Good thoughts from a great leader Jun 16, 2008
This item arrived quickly and in good condition. Jack Welch is a great leader, but some of his ability and ideas about leading cannot be conveyed on the written page.
High on the "Stories from Utopia" bookshelf Jun 4, 2008
This is a pleasant to read book that unfortunately has (almost) nothing to do with corporate reality. A better title for it would have been "Winning in Utopia". Admittedly, I don't have 40 years experience but I changed tack a couple of times yet never found a corporation where Jack's word come even close to describing how it works. Reasoning in "game theory" terms makes me think the vast majority of companies are very, very unlike what Jack describes. Jack himself inadvertently gives this away when recounting the story of the Q&A session with about 5000 HR professionals. In Utopia, the Chief HR sits right next the CEO, but when asked about their companies, only a few out of 5000 Real World Chief HR officers rise their hands acknowledging to having such a privileged position. I am most willing to admit that GE is an exception (that's probably part of why it's one of the most valuable companies in the world).
In the Real World, "candor" gets you stabbed and killed. Because most aspiring leaders know that, nobody takes the risk. Perfoming solidly might earn you "chits" but you can easily squander a year of solid performance by candidly speaking out one truth that proves inconvenient to your boss. On the other hand, sucking up to your boss consistently earns you large amounts of chits with less risk. Bosses are human too, they can't help but be pleased when flattered. In big organizations from the real world, middle managers feel like small cogs, the interests of their immediate boss are much closer to them than those of the distant and fuzzy concept of "Acme, Corp.", the company they are working for and which pays their salaries. Moreover, bosses have bosses too, so promoting "energetic, energizing, edge, execute, passionate" people would involve needless risks. Much better to promote their chums, guys that "get it", made in their image, loyal as they themselves are loyal to their own bosses. When you think of it, this is a proven system, it was called "feudalism" and thrived for several centuries. In our modern world it's the system that makes the various mobs (Cosa Nostra, Camorra, N'drangheta, etc.) compete so successfully. Admittedly, it doesn't work so well when there's fierce competition, but then you can still call on the politicians to protect your industry, which is what happens most of the time ...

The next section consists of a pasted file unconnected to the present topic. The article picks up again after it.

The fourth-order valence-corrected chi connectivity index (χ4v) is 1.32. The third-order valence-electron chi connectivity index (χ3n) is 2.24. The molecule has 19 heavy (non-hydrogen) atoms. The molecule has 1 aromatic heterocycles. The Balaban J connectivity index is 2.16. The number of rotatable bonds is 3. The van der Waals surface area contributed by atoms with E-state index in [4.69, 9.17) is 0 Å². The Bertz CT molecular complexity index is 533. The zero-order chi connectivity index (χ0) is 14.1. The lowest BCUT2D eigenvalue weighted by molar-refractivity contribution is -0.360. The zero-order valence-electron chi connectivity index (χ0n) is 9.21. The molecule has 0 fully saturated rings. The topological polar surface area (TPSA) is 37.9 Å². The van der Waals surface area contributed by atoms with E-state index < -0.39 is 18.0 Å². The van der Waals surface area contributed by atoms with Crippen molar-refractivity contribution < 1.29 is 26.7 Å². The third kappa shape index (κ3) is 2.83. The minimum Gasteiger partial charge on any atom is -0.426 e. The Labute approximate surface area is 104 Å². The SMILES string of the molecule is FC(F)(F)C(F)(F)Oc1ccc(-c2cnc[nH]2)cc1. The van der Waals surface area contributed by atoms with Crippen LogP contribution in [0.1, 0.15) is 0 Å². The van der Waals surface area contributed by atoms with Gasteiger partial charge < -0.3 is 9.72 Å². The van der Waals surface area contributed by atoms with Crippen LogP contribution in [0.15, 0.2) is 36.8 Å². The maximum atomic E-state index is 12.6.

So, read this book but for your own sake, make sure you are working for an Utopian company before trying to apply any of Jack's recommendations, or else you're a dead man and you won't be able to sue Jack for it ...
Clarifying Business May 16, 2008
This book can be largely digested by most people out there. You don't need an MBA to pick up on the points that Jack makes. His abrupt, simple-but-thoughtful and clear advice is refreshing and relevant. Very thought provoking and motivating.
Exceptional Business Advice Apr 30, 2008
This is exceptional business advice from a legendary executive. The content is straight forward and sensible, yet profound. Welch takes what can be hard-to-grasp concepts and translates them to layman's terms. It's sound advice for business professionals on all levels, from the manager running a department to the small business owner to the executive running a Fortune 500 company. I thoroughly enjoyed this book and recommend it to all managers, whether they're looking to improve themselves, their team or their company, or looking to take the next step in their career.